Court eyes adjusting Trump gag order
His attorneys say ruling toes line between First Amendment, ‘censorship’
ALAN FEUER AND CHARLIE SAVAGE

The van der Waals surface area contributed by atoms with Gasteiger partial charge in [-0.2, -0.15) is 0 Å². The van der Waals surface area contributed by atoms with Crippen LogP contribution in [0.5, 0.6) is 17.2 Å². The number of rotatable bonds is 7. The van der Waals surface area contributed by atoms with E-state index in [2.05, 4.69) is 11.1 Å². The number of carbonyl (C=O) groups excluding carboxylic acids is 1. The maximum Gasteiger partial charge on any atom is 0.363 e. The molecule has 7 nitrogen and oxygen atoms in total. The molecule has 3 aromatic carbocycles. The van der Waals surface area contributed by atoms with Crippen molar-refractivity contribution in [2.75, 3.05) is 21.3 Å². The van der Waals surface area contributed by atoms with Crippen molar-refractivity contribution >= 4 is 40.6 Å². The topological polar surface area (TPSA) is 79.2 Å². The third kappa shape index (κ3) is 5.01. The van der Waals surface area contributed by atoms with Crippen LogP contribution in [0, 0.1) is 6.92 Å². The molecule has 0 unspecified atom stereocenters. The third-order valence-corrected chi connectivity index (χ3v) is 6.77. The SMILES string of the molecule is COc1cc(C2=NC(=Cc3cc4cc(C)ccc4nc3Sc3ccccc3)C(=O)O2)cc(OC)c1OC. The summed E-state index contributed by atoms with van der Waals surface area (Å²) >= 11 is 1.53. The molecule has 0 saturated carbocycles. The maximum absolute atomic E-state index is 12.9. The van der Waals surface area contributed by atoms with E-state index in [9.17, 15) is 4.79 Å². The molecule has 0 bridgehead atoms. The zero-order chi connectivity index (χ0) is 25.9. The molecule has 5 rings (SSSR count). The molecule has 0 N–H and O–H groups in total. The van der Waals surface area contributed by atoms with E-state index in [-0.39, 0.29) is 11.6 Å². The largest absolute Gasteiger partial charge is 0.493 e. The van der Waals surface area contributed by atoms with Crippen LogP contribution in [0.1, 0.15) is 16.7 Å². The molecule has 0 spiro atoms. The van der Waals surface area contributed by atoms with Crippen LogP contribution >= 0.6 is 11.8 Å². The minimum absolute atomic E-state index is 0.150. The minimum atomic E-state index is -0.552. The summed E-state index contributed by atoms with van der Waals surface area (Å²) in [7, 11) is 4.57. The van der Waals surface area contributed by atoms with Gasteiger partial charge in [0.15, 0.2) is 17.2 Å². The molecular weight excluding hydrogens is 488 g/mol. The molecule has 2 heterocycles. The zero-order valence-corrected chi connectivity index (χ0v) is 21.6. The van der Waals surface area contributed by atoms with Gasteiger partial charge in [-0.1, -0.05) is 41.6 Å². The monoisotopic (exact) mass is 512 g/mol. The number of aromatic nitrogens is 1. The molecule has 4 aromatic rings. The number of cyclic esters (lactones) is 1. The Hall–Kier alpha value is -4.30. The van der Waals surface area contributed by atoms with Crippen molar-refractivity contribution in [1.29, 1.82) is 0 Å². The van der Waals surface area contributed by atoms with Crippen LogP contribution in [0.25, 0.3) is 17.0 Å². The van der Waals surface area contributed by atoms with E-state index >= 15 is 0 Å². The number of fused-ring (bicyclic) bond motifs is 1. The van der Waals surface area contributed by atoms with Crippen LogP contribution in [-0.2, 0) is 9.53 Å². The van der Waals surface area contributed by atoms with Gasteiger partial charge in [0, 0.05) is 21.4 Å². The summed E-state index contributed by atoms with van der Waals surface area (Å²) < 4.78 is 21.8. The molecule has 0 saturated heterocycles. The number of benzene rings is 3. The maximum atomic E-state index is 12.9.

A federal appeals court in Washington left open the possibility of adjusting the terms of the order or even narrowing the scope of the people covered by the gag order placed on former President Donald Trump in the criminal case accusing him of plotting to overturn the 2020 election, including by potentially freeing Trump to attack Jack Smith, the special counsel overseeing the federal cases against him. The trial judge, Tanya Chutkan, imposed the gag order in October in U.S. District Court in Washington, forbidding Trump from publicly maligning any prosecutors, potential witnesses or court employees involved in the case. But Chutkan explicitly permitted Trump to criticize the Justice Department, President Joe Biden and herself. She also allowed him to maintain that the prosecution itself was a partisan retaliation against him. Trump swiftly appealed, with his lawyers arguing that the order was the “essence of censorship” and infringed on his First Amendment rights in the midst of a campaign — one in which he has repeatedly complained that the cases against him are political persecution. The appeals court has suspended the gag order while it weighs the challenge. At the hearing, the three judges from the U.S. Court of Appeals for the District of Columbia Circuit pushed hard at the argument that Trump’s social media posts should enjoy absolute protection under the First Amendment as examples of “core political speech.” They questioned whether the posts could in fact be something very different: examples of “political speech aimed at derailing or corrupting the criminal justice process.” The judges also suggested that a gag order could be imposed on Trump as a “prophylactic” measure of protecting people involved in the case from threats or acts of harassment that had not yet occurred. The panel cited a longstanding “dynamic,” reaching back to the 2020 election, in which Trump mentioned certain people in his posts who later suffered intimidation from others. “As this trial approaches, the atmosphere is going to be increasingly tense,” Judge Brad Garcia said. “Why does the district court have to wait and see and wait for the threats to come, rather than taking a reasonable action in advance?” Each of the three members of the appellate panel assigned to the case was nominated by a Democratic president: Judges Patricia Millett and Cornelia Pillard were Barack Obama appointees, as was Chutkan to the district court. Garcia was appointed by Biden. D. John Sauer, a lawyer for Trump, countered that events three years ago were insufficient to meet the standard for gagging Trump now. He argued that it would be an impermissible “heckler’s veto” to bar Trump from speaking freely amid an election on the rationale that his remarks “might someday inspire some random third party” to make threats. There are few legal guideposts directly on the issues raised by the Trump gag order fight. Past Supreme Court cases that have addressed gag orders have focused on lawyers or reporters, rather than defendants. And they have generally centered on keeping juries from being tainted by information about trials rather than on preventing threats and harassment that could jeopardize the integrity of the criminal justice process. Complicating matters further, Trump has blurred the lines between his criminal cases and his presidential campaign, using court appearances to deliver political talking points and employing public remarks to assail his prosecutions. The appellate judges appeared to be seeking a way to balance protecting the integrity of the election interference case and the people involved in it while preserving Trump’s rights to respond in public to denunciations by his political adversaries or critics, some of whom are likely to be witnesses against him in the case — such as former Vice President Mike Pence. Underscoring the legal difficulties, the arguments ran far longer than the time they had been allotted. The plan had been that each side would get 20 minutes, but the panel kept grilling Sauer for nearly four times that. Its questioning of Cecil Vandevender, a lawyer working for Smith, went on for nearly an hour. It is not clear how quickly the three-judge panel of the appeals court will decide on whether to rescind the gag order or to keep it in place as the case moves toward its trial date. Either side could also appeal the eventual decision to the Supreme Court.